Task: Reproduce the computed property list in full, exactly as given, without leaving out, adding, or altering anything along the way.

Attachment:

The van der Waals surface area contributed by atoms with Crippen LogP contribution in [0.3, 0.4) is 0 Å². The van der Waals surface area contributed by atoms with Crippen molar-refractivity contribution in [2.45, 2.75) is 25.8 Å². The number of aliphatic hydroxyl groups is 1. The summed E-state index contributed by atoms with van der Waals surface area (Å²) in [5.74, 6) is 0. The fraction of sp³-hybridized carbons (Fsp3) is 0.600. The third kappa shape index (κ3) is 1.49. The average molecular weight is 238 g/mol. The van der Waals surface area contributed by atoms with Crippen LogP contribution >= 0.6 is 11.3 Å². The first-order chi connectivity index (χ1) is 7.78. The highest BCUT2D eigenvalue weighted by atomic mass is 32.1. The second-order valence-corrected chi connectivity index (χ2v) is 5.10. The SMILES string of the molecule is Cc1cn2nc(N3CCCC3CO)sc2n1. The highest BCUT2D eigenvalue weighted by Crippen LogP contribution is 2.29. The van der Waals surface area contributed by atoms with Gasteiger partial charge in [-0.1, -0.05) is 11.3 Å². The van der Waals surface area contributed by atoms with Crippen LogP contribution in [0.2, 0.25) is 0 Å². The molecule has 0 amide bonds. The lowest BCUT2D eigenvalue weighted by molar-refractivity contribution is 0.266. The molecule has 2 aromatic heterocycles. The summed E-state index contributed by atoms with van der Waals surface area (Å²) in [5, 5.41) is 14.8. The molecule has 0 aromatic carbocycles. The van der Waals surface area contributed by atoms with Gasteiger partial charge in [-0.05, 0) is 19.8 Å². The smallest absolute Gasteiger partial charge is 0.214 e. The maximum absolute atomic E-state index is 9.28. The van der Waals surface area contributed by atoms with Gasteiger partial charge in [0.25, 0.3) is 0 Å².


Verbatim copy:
The van der Waals surface area contributed by atoms with Crippen LogP contribution in [0.3, 0.4) is 0 Å². The van der Waals surface area contributed by atoms with Crippen molar-refractivity contribution in [2.45, 2.75) is 25.8 Å². The number of aliphatic hydroxyl groups is 1. The summed E-state index contributed by atoms with van der Waals surface area (Å²) in [5.74, 6) is 0. The fraction of sp³-hybridized carbons (Fsp3) is 0.600. The third kappa shape index (κ3) is 1.49. The average molecular weight is 238 g/mol. The van der Waals surface area contributed by atoms with Crippen LogP contribution >= 0.6 is 11.3 Å². The first-order chi connectivity index (χ1) is 7.78. The highest BCUT2D eigenvalue weighted by atomic mass is 32.1. The second-order valence-corrected chi connectivity index (χ2v) is 5.10. The SMILES string of the molecule is Cc1cn2nc(N3CCCC3CO)sc2n1. The highest BCUT2D eigenvalue weighted by Crippen LogP contribution is 2.29. The van der Waals surface area contributed by atoms with Gasteiger partial charge in [-0.1, -0.05) is 11.3 Å². The van der Waals surface area contributed by atoms with Crippen LogP contribution in [0.2, 0.25) is 0 Å². The molecule has 0 amide bonds. The lowest BCUT2D eigenvalue weighted by molar-refractivity contribution is 0.266. The molecule has 2 aromatic heterocycles. The summed E-state index contributed by atoms with van der Waals surface area (Å²) in [5, 5.41) is 14.8. The molecule has 0 aromatic carbocycles. The van der Waals surface area contributed by atoms with Gasteiger partial charge in [-0.05, 0) is 19.8 Å². The smallest absolute Gasteiger partial charge is 0.214 e. The maximum absolute atomic E-state index is 9.28. The van der Waals surface area contributed by atoms with Gasteiger partial charge in [0.25, 0.3) is 0 Å².